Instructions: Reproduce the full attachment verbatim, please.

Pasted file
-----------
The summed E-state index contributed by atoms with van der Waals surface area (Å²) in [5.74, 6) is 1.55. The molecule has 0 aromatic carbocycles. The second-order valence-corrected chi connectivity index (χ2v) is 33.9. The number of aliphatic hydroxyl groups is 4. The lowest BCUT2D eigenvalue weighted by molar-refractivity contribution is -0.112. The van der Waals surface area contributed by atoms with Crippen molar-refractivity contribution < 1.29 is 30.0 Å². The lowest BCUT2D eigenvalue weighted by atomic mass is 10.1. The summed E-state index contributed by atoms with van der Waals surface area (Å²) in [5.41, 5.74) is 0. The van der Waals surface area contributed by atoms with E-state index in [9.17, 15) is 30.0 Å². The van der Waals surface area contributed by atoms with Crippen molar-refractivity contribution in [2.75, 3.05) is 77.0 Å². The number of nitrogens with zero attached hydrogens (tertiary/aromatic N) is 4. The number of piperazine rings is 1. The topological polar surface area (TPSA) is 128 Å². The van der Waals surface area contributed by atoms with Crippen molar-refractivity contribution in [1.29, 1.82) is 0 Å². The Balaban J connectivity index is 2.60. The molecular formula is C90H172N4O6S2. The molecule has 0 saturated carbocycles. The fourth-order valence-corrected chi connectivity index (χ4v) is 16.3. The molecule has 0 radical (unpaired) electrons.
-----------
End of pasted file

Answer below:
The summed E-state index contributed by atoms with van der Waals surface area (Å²) in [5.74, 6) is 1.55. The molecule has 0 aromatic carbocycles. The second-order valence-corrected chi connectivity index (χ2v) is 33.9. The number of aliphatic hydroxyl groups is 4. The lowest BCUT2D eigenvalue weighted by molar-refractivity contribution is -0.112. The van der Waals surface area contributed by atoms with Crippen molar-refractivity contribution < 1.29 is 30.0 Å². The lowest BCUT2D eigenvalue weighted by atomic mass is 10.1. The summed E-state index contributed by atoms with van der Waals surface area (Å²) in [5.41, 5.74) is 0. The van der Waals surface area contributed by atoms with E-state index in [9.17, 15) is 30.0 Å². The van der Waals surface area contributed by atoms with Crippen molar-refractivity contribution in [2.75, 3.05) is 77.0 Å². The number of nitrogens with zero attached hydrogens (tertiary/aromatic N) is 4. The number of piperazine rings is 1. The topological polar surface area (TPSA) is 128 Å². The van der Waals surface area contributed by atoms with Crippen molar-refractivity contribution in [1.29, 1.82) is 0 Å². The Balaban J connectivity index is 2.60. The molecular formula is C90H172N4O6S2. The molecule has 0 saturated carbocycles. The fourth-order valence-corrected chi connectivity index (χ4v) is 16.3. The molecule has 0 radical (unpaired) electrons.